We all have one or two childhood movies that stick with us for life, but some of those movies stick around because they were terrifying to watch as children. Times have changed somewhat and children’s movies are a bit more whitewashed and harmless, but some of those older movies are downright scary even as adults. Here’s our list of the top 10 scariest children’s movies of all time.
Top 10 Scariest Children’s Movies of All Time
|1. THE WIZARD OF OZ|
|The Wizard of Oz is a 1939 musical fantasy adventure film written by Noel Langley, Florence Ryerson, Edgar Allan Woolf and directed by Victor Fleming.|
|2. THE BRAVE LITTLE TOASTER|
|The Brave Little Toaster is a 1987 American animated musical comedy-adventure film adapted from the 1980 novel, The Brave Little Toaster: A Bedtime Story For Small Appliances by Thomas Disch. It is the first movie in the Brave Little Toaster film series. The film was directed by Jerry Rees. The film is set in a world where household appliances and other electronics comes to life, pretending to be lifeless in the presence of humans. The story focuses on five appliances— a toaster, a lamp, an electric blanket, a radio and a vacuum cleaner—who go on a quest to search for their original owner. The film was produced by Hyperion Animation along with The Kushner-Locke Company. Many CalArts graduates, including the original members of Pixar Animation Studios were involved with this film While the film received a limited theatrical release, The Brave Little Toaster was popular on home video and was followed by two sequels a decade later: The Brave Little Toaster Goes to Mars and The Brave Little Toaster to the Rescue. The two sequels were released out of chronological order.
|3. CHARLIE AND THE CHOCOLATE FACTORY (2005)|
|Charlie and the Chocolate Factory is a 2005 musical adventure film directed by Tim Burton. It is the second film adaptation of the 1964 British book of the same name by Roald Dahl and stars Johnny Depp as Willy Wonka and Freddie Highmore as Charlie Bucket. The storyline concerns Charlie, who takes a tour he has won, led by Wonka, through the most magnificent chocolate factory in the world. Development for another adaptation of Charlie and the Chocolate Factory, filmed previously as Willy Wonka & the Chocolate Factory, began in 1991, 20 years after the first film version, which resulted in Warner Brothers providing the Dahl Estate with total artistic control. Prior to Burton’s involvement, directors such as Gary Ross, Rob Minkoff, Martin Scorsese and Tom Shadyac had been involved, while Warner Bros. either considered or discussed the role of Willy Wonka with Nicolas Cage, Jim Carrey, Michael Keaton, Brad Pitt, Will Smith and Adam Sandler. Burton immediately brought regular collaborators Johnny Depp and Danny Elfman aboard.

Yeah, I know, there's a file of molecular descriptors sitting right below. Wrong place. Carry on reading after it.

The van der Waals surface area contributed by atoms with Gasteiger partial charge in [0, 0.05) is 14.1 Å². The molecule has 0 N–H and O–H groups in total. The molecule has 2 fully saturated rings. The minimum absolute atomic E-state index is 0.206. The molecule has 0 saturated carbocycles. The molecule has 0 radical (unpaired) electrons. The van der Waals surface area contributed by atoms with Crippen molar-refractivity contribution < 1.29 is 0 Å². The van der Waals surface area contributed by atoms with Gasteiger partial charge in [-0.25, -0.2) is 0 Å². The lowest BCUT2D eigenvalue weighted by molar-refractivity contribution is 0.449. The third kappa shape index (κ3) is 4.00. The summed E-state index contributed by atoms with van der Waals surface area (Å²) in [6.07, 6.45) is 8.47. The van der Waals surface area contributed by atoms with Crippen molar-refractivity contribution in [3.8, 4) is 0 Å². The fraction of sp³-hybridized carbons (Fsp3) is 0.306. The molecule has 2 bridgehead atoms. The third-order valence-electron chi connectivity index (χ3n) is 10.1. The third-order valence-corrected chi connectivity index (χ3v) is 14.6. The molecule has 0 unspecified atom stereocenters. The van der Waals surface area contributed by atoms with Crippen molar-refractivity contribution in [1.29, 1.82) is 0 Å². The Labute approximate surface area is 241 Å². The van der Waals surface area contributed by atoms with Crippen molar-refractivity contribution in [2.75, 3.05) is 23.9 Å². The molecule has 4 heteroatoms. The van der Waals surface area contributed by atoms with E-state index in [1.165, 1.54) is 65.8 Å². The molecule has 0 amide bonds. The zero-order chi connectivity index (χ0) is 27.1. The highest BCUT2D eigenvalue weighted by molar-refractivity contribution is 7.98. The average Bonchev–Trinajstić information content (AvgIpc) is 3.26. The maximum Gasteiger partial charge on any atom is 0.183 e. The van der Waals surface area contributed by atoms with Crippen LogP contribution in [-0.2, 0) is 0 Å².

|Fantasia is a 1940 American animated film produced by Walt Disney and released by Walt Disney Productions. With story direction by Joe Grant and Dick Huemer, and production supervision by Ben Sharpsteen, it is the third feature in the Disney animated features canon. The film consists of eight animated segments set to pieces of classical music conducted by Leopold Stokowski, seven of which are performed by the Philadelphia Orchestra. Music critic and composer Deems Taylor acts as the film’s Master of Ceremonies, providing a live-action introduction to each animated segment. Disney settled on the film’s concept as work neared completion on The Sorcerer’s Apprentice, an elaborate Silly Symphonies short designed as a comeback role for Mickey Mouse, who had declined in popularity. As production costs grew higher than what it could earn, he decided to include the short in a feature-length film with other segments set to classical pieces. The soundtrack was recorded using multiple audio channels and reproduced with Fantasound, a pioneering sound reproduction system that made Fantasia the first commercial film shown in stereophonic sound.
|5. RETURN TO OZ|
|Return to Oz is a 1985 fantasy adventure film based on L. Frank Baum‘s Oz books, mainly The Marvelous Land of Oz and Ozma of Oz. The plot begins with Dorothy’s return to the Land of Oz, and her discovery that the land has been destroyed. Upon her return, Dorothy, alongside her chicken Billina, is befriended by a group of new companions, including Tik-Tok and Jack Pumpkinhead, who help her restore Oz to its former glory. Directed by Walter Murch, an editor and sound designer, Return to Oz stars Nicol Williamson, Jean Marsh, Piper Laurie, Matt Clark, and introducing Fairuza Balk as Dorothy Gale. Released on June 21, 1985, it performed poorly at the box office and received mixed reviews from critics. However, Return to Oz is considered by fans as a more faithful adaptation of the novel than the 1939 film, and has since established a cult following. The film received an Academy Award nomination for Best Visual Effects.